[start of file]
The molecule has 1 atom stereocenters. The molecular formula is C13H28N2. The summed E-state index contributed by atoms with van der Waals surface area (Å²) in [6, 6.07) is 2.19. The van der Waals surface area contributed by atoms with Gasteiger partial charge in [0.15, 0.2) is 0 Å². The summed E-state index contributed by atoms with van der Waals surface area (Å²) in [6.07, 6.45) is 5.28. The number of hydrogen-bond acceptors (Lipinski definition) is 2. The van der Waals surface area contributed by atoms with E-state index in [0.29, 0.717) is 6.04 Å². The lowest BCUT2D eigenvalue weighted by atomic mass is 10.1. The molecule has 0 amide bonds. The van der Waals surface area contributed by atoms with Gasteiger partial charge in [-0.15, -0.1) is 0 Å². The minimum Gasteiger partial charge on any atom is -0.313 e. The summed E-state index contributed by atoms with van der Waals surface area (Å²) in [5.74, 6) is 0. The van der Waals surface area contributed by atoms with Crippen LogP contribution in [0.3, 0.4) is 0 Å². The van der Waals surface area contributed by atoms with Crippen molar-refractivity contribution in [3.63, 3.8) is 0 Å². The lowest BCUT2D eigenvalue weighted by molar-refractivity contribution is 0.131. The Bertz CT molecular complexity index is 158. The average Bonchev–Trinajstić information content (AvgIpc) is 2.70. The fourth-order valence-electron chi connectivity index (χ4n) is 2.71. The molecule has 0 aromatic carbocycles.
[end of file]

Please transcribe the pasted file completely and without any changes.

The molecule has 1 atom stereocenters. The molecular formula is C13H28N2. The summed E-state index contributed by atoms with van der Waals surface area (Å²) in [6, 6.07) is 2.19. The van der Waals surface area contributed by atoms with Gasteiger partial charge in [0.15, 0.2) is 0 Å². The summed E-state index contributed by atoms with van der Waals surface area (Å²) in [6.07, 6.45) is 5.28. The number of hydrogen-bond acceptors (Lipinski definition) is 2. The van der Waals surface area contributed by atoms with E-state index in [0.29, 0.717) is 6.04 Å². The lowest BCUT2D eigenvalue weighted by atomic mass is 10.1. The molecule has 0 amide bonds. The van der Waals surface area contributed by atoms with Gasteiger partial charge in [-0.15, -0.1) is 0 Å². The minimum Gasteiger partial charge on any atom is -0.313 e. The summed E-state index contributed by atoms with van der Waals surface area (Å²) in [5.74, 6) is 0. The van der Waals surface area contributed by atoms with Crippen LogP contribution in [0.3, 0.4) is 0 Å². The van der Waals surface area contributed by atoms with Crippen molar-refractivity contribution in [3.63, 3.8) is 0 Å². The lowest BCUT2D eigenvalue weighted by molar-refractivity contribution is 0.131. The Bertz CT molecular complexity index is 158. The average Bonchev–Trinajstić information content (AvgIpc) is 2.70. The fourth-order valence-electron chi connectivity index (χ4n) is 2.71. The molecule has 0 aromatic carbocycles.